In consulatu sexto et septimo postquam bella civilia exstinxeram per consensum universorum [potitus rerum own]ium rem publicam ex mea potestate in senat[us populique Romani a]rbitrium transtuli. There is very little doubt about the reading of the Latin text, except that the Greek has suggested to Schönbauer that ‘compos’ should be read for ‘potitus’. He urges that ‘compos’ has a ‘milder meaning’ than ‘potitus’ and has no connotation of the use of force. The change to ‘compos’ is worthy of consideration, but (...) suggests that the Latin ran ‘compos factus’ if ‘compos’ was used, and the phrase ‘compos factus’, though good Augustan Latin, is perhaps too retarding in rhythm to fit this place, though to that stylistic feeling too much weight should not be assigned. (shrink)
It may be affirmed with some confidence that on this topic no generally accepted solution will be found in default of new evidence, for which we can only faintly hope. Against certainty on the matter it would seem that the Everlasting has fixed his canon: quis iustius induit arma scire nefas. Dogmatism is out of place; we must be content with whatever theory is least difficult to reconcile with the texts and with a reasonable interpretation of the course of events (...) at the time and the comments on them of contemporary observers. The thesis advanced in this paper is that there are strong reasons for supposing that the Lex Pompeia Licinia contained a date by which Caesar's command ended, that this date was not the end of February of the year 50 or the year 49 or the end of December of the year 50, that it did not contain a clause forbidding the discussion of a successor to Caesar before March 1, 50, and that if the date ending his command lies between the end of February and the end of December of the year 50, it may have been in fact the Ides of November in that year. (shrink)
An intellectual defense of Christianity which argues that contemporary apologetics are much too defensive intellectually. Cleobury contends that the insights of the Christian faith are most compatible with an idealistic world view. This he presents and defends with subtlety.--F. E. B.
This collection of essays is an extended discussion of the relation between religion and culture. Tillich, in defining religion in terms of ultimate concern, cuts across, and at times seems to undercut, traditional views about religion. "Religion is the meaning-giving substance of culture, and culture is the totality of forms in which the basic concern of religion expresses itself." His analyses, although oversimplified in certain respects, point out important inter-relationships and offer suggestive interpretations. --F. E. B.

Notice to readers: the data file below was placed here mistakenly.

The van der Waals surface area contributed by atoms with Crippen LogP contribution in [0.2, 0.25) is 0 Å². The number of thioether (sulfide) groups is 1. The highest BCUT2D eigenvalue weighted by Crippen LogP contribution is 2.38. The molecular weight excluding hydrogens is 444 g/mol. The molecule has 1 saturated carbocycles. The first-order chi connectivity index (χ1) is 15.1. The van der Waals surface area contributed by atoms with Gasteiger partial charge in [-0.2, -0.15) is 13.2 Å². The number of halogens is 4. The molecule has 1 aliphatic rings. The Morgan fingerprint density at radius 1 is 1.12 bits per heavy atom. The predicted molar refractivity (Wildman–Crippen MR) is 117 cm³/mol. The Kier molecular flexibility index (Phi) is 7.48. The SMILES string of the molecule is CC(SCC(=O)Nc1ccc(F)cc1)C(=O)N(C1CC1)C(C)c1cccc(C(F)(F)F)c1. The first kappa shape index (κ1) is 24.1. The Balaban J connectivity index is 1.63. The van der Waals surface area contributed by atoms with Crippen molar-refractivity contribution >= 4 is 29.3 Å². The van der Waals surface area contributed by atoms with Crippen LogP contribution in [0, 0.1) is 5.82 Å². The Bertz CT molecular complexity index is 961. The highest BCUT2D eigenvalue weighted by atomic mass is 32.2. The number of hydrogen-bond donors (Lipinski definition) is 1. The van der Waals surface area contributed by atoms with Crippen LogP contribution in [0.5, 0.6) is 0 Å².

This introductory essay sketches the problem of the good life by a brief description of moral experience and discusses some major alternative answers. Freund suggests that the good life has as its final value "the unity of communion, fellowship, and creativeness" and concludes with a plea for a re-examination of our educational procedures.--F. E. B.
An excellent and succinct historical survey of the major philosophies of law as seen in the leading political philosophers, this work explores the connection between views of law and the philosophical outlooks on which they are based. It also includes a short analysis of some current problems, such as the relation of law to justice, and it suggests the feasibility of international constitutional law.--F. E. B.
McIntyre defines history as "meaningful occurrence, and more particularly occurrence the meaning of which is a construct out of certain categories, namely, Necessity, Providence, Incarnation, Freedom and Memory."--F. E. B.
An examination of the place and importance accorded to love in the systems representative of the Platonic-Christian, the utilitarian, and humanist world views. By a formal, literary analysis of parts of a major work of each of nine moralists, the author brings out their views on man and love. Despite a rather weak conclusion, and a few somewhat strained interpretations, her argument is clear and her analyses penetrating.--F. E. B.
A popular introduction to ethics, intended to "stimulate thinking" rather than offer a final solution, which discusses thirteen theories in terms of a number of tests of a good theory of right action.--F. E. B.
This rather discursive study draws upon many sources in maintaining that freedom is the touchstone for an understanding of the human condition, both of man's possibility and his development in a world of chance and change. Kallen argues that mankind can best achieve liberty by adopting a pragmatic view of ideas which neither neglects the actual nor distorts the ideal. -- F. E. B.
In this subtle but laborious exposition and defense of a difficult doctrine of classical Calvinism, Berkouwer interprets both Calvin and certain classical creedal statements. His defense depends upon the contention that most criticisms of the doctrine rest upon misinterpretations. --F. E. B.
A study of the religion of Jesus in terms of its pagan and Jewish sources, its inner meaning and finally its redevelopment in the pagan world. Larson argues that the religion of the Essene Jesus was a grand "synthesis of human experience drawn from many cultures" and that this religion has been greatly distorted by the ritual of the Church.--F. E. B.
The author conceives of his grandiose world view and proposals for biological human selectivity as based on a new scientific philosophy, but the book seems to share little with either organized science or disciplined philosophy.--F. E. B.